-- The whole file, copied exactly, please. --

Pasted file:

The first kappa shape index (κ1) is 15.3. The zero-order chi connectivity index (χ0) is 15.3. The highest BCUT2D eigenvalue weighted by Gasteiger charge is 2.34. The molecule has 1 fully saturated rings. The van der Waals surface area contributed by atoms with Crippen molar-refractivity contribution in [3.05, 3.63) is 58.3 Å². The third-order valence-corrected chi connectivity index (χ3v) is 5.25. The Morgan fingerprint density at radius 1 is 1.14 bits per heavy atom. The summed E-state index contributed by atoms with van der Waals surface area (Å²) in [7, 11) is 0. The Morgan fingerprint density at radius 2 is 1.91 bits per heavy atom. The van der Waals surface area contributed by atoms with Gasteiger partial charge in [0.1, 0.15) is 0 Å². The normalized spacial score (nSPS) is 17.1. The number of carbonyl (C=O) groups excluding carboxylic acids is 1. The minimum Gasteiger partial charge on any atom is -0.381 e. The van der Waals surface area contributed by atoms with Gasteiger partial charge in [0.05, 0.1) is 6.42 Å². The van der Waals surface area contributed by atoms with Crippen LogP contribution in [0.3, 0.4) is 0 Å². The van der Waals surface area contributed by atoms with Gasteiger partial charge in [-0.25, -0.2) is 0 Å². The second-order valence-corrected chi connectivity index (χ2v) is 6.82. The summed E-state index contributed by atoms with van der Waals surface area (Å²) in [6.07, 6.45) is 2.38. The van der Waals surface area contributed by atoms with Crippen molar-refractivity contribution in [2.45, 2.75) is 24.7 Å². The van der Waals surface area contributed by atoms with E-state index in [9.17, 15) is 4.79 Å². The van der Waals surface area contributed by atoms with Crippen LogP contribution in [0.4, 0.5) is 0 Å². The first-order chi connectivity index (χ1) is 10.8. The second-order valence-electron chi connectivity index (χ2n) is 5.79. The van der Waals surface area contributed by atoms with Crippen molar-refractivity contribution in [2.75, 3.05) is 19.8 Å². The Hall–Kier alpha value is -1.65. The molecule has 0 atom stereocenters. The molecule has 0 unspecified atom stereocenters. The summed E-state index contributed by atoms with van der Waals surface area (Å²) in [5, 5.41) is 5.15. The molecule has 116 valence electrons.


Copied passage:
The first kappa shape index (κ1) is 15.3. The zero-order chi connectivity index (χ0) is 15.3. The highest BCUT2D eigenvalue weighted by Gasteiger charge is 2.34. The molecule has 1 fully saturated rings. The van der Waals surface area contributed by atoms with Crippen molar-refractivity contribution in [3.05, 3.63) is 58.3 Å². The third-order valence-corrected chi connectivity index (χ3v) is 5.25. The Morgan fingerprint density at radius 1 is 1.14 bits per heavy atom. The summed E-state index contributed by atoms with van der Waals surface area (Å²) in [7, 11) is 0. The Morgan fingerprint density at radius 2 is 1.91 bits per heavy atom. The van der Waals surface area contributed by atoms with Gasteiger partial charge in [0.1, 0.15) is 0 Å². The normalized spacial score (nSPS) is 17.1. The number of carbonyl (C=O) groups excluding carboxylic acids is 1. The minimum Gasteiger partial charge on any atom is -0.381 e. The van der Waals surface area contributed by atoms with Gasteiger partial charge in [0.05, 0.1) is 6.42 Å². The van der Waals surface area contributed by atoms with Crippen LogP contribution in [0.3, 0.4) is 0 Å². The van der Waals surface area contributed by atoms with Gasteiger partial charge in [-0.25, -0.2) is 0 Å². The second-order valence-corrected chi connectivity index (χ2v) is 6.82. The summed E-state index contributed by atoms with van der Waals surface area (Å²) in [6.07, 6.45) is 2.38. The van der Waals surface area contributed by atoms with Crippen molar-refractivity contribution in [2.45, 2.75) is 24.7 Å². The van der Waals surface area contributed by atoms with E-state index in [9.17, 15) is 4.79 Å². The van der Waals surface area contributed by atoms with Crippen LogP contribution in [0.4, 0.5) is 0 Å². The first-order chi connectivity index (χ1) is 10.8. The second-order valence-electron chi connectivity index (χ2n) is 5.79. The van der Waals surface area contributed by atoms with Crippen molar-refractivity contribution in [2.75, 3.05) is 19.8 Å². The Hall–Kier alpha value is -1.65. The molecule has 0 atom stereocenters. The molecule has 0 unspecified atom stereocenters. The summed E-state index contributed by atoms with van der Waals surface area (Å²) in [5, 5.41) is 5.15. The molecule has 116 valence electrons.